Saturday, 9 April 2011

The power of three

Last night was an extraordinary experience. We met at Macdonald’s on The Strand, “we” being a Guardian Angel called Tamara, Nathan and me. I was initially very disappointed. The police had promised to look after us, but simply didn’t turn up and several other people who'd promised to come were similarly absent. The woman behind the counter of the Charing Cross police station was very rude to us when we went to pick up the official fliers, and when she handed them over, we’d only been allocated a very small pile. We all decided that Philip, a famous miser, would have loved this particular fact, and walked around, handing them out saying; “one between three.”

It did make me realise something, however... So many people had clicked various buttons on our Facebook appeals saying they “liked” what we’d written. A few kind people even sent messages of support, but it’s always dangerous to assume that someone else will bother to get out there on the streets and do what’s physically needed to be done. All our publicity and all the messages of support for Philip across the Internet and we only managed to muster 3 people in person. Clicking buttons of support is all very lovely, but it doesn't stop the nasty people! “First they came for the communists, and I didn’t speak out because I wasn’t a communist...”

Anyway, we targeted all the places where we thought Philip might have been exactly a week before. The poor bloke still can’t remember. We found a number of people who had seen him and pieced together a fairly good, if slightly predictable, picture of what he was up to. We know he walked along the queue outside Heaven and talked to a group of young lads at the top end, we also know he walked past Madam Jo-Jo’s, where he spoke to an Asian lad who was about his height. Not exactly evidence that would change the course of the investigation.

There are some rancidly bitter old queens out there, however. One suggested that Philip might be pretending he couldn't remember the attack. "And why would he do that?" we said, "well you know Philip" he croaked through his tight, lemon-like lips. The most horrifying encounter, however, was with two little twinks on Old Compton Street, who came mincing over for a bit of goss and immediately lost interest when I told them Philip wasn’t dead. They asked if he was famous. I said he was well-known in these parts, which plainly wasn't famous enough. They turned their queeny noses up and sashayed away, lisping; “he does look a bit like Pam Anne though, doesn't he?” The ability of a gay man to cut through the profound and locate the inane is legendary!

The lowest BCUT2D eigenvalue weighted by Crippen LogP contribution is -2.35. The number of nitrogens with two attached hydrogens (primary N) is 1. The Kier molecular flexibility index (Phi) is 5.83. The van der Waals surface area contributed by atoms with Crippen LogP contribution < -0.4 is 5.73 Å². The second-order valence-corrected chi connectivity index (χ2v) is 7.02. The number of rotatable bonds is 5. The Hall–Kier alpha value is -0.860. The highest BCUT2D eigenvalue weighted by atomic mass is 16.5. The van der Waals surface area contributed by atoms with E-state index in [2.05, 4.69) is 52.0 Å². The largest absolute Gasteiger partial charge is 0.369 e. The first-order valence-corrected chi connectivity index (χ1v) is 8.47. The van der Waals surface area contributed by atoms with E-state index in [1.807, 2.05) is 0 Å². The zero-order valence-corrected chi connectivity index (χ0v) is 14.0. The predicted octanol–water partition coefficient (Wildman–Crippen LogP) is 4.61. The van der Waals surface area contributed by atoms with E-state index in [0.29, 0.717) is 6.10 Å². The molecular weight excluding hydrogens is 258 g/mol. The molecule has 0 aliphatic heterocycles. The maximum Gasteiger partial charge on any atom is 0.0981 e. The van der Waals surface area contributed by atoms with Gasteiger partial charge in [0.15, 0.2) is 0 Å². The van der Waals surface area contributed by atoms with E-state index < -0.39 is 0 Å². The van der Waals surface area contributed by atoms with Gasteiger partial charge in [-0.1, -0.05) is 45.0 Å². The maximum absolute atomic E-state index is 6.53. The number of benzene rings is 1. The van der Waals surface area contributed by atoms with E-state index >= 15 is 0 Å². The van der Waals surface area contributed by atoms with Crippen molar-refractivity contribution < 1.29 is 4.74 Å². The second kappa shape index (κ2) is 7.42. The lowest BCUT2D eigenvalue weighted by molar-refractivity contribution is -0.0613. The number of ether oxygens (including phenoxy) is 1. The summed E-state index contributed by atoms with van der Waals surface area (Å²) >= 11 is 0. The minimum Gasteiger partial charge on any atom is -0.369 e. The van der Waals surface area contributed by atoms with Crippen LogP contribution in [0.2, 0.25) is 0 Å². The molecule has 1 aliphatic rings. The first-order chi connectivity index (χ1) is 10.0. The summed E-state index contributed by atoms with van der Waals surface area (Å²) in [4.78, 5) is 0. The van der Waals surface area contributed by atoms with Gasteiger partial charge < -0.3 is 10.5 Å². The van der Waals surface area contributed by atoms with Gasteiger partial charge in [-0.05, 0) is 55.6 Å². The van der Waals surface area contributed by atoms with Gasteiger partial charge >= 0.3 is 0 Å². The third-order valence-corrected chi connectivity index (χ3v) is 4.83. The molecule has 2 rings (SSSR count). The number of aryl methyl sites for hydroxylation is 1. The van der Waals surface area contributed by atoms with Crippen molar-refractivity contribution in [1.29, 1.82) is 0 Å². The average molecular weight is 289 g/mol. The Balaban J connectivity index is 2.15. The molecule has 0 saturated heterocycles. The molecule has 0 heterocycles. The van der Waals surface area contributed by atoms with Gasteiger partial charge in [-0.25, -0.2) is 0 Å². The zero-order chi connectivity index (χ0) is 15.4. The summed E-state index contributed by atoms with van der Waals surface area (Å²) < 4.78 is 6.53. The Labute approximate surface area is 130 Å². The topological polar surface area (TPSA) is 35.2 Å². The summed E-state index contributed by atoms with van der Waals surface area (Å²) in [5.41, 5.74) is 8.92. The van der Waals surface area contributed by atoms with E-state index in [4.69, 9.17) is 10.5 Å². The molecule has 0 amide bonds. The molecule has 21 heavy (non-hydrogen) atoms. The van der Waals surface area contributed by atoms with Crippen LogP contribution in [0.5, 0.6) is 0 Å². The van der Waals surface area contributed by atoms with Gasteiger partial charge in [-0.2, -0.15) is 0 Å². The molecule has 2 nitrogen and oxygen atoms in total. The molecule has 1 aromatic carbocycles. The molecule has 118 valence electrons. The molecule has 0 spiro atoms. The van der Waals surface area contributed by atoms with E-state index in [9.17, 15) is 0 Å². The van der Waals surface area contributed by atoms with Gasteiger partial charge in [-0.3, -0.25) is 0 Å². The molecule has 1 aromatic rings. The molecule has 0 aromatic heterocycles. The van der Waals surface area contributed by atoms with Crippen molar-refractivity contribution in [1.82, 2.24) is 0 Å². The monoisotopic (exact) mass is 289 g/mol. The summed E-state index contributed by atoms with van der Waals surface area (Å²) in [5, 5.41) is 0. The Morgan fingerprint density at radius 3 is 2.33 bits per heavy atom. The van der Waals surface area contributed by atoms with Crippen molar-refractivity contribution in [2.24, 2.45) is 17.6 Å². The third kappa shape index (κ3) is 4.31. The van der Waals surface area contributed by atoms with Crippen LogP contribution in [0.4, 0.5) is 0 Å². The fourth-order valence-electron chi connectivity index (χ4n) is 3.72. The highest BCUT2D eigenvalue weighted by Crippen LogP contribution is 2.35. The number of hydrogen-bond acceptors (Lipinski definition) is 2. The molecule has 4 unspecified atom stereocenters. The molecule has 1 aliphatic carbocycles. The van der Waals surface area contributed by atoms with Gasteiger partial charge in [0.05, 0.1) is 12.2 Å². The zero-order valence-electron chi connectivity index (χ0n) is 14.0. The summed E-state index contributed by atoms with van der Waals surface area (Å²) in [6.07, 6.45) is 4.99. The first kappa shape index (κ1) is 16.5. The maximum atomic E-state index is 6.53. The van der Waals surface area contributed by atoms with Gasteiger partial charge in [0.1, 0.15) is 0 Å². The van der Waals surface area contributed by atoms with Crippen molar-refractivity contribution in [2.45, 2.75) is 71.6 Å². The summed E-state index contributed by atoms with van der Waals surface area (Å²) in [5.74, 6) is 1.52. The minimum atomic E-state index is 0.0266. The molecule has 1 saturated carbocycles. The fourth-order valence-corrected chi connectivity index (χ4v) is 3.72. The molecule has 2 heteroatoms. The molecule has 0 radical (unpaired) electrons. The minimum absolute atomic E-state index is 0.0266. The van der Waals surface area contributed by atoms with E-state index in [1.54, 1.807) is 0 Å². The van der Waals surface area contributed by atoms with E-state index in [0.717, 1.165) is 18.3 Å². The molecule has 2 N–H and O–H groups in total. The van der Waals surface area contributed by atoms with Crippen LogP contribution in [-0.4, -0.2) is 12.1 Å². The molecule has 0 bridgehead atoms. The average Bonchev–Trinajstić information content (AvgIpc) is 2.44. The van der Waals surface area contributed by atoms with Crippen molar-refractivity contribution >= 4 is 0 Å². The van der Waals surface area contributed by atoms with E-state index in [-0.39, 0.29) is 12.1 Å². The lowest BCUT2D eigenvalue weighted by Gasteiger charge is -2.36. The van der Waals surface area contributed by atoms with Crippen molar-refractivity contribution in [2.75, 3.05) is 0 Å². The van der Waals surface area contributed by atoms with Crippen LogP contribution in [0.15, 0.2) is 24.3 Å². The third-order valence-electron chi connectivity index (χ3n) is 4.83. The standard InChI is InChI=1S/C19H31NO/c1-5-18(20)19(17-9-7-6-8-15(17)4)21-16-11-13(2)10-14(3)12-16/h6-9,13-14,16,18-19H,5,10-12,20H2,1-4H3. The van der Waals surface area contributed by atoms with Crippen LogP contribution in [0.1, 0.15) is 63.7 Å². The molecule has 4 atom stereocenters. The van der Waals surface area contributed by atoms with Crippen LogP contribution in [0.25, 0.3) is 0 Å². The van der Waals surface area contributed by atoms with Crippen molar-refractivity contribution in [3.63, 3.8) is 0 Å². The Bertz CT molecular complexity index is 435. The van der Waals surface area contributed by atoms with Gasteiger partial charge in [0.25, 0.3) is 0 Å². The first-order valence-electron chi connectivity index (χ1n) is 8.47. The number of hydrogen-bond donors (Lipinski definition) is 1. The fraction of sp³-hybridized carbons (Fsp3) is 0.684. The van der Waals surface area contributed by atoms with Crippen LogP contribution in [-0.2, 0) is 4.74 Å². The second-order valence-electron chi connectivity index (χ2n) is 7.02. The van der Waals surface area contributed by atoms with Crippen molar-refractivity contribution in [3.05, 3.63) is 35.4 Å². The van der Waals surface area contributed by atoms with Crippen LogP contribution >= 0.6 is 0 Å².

There is, however, so much love for Philip out there on the streets of Soho. I'd printed pictures of him, which we held proudly with the fliers which said "Meteropolitan police call for witnesses." Countless people came running up. “What’s happened to Philip?” Terrible fear in their voices. They were so upset to hear what had happened. It’s clear quite how many people he regularly touches with his eccentric ways; the extraordinary community of tough nut trannies and sex workers around Brewer Street were particularly devastated by the news. Some went running off into the shadows because they didn't want the world to see their make-up smeared by tears. Dustmen, taxi and rickshaw drivers, paparazzi, buskers and homeless people all knew him and all wanted us to send him their very best. Philip talks to – and befriends – anyone. A modern day Samuel Pepys.

It was very upsetting to be on Piccadilly a week on from the very moment he was attacked. It was also slightly confusing. The place was heaving with people, almost to the extent that we started to wonder if he’d actually staggered there after being attacked in one of the darker side streets. Had the attack happened in the location where he was found, then scores and scores of people are guilty of not intervening; a fact that makes me incredibly angry.

We wrapped up at about 3.30am, I guess, and walked back with a bag of chips.

Several text messages woke me up this morning to say that we’d been mentioned many times on the BBC London news and that the woman who put Philip into recovery position has now come forward. I very much hope this is the result of something we've done...

You see, even three people can make a difference.

350 years ago, Pepys woke up in the night, and by the light of the moon, thought he saw a ghost - or more specifically, the pillow that he'd flug away from him earlier on, stand upright. He was scared, but eventually fell back to sleep.
Sir William Batten and Pepys did a tour of the docks in Chatham, and visited several warehouses filled with "old" goods that were about to be sold off. Pepys enjoyed the experience, as he enjoyed any experience which showed how important and respectable he'd become in recent times. A candle auction took place, and all sorts of things were sold and purchased. Sir William Batten bought some regalia from Cromwell's time, which he planned to stick in the garden and then burn on Coronation Night.
Pepys took a barge with an enormous group of rather fancy men and women, and they sang their way down the river, whilst eating neats' tongue and rinking bottles of wine. That does, indeed, sound like an incredibly pleasant way to spend a few hours. (Apart from the tongue thing... that sounds horrible!)

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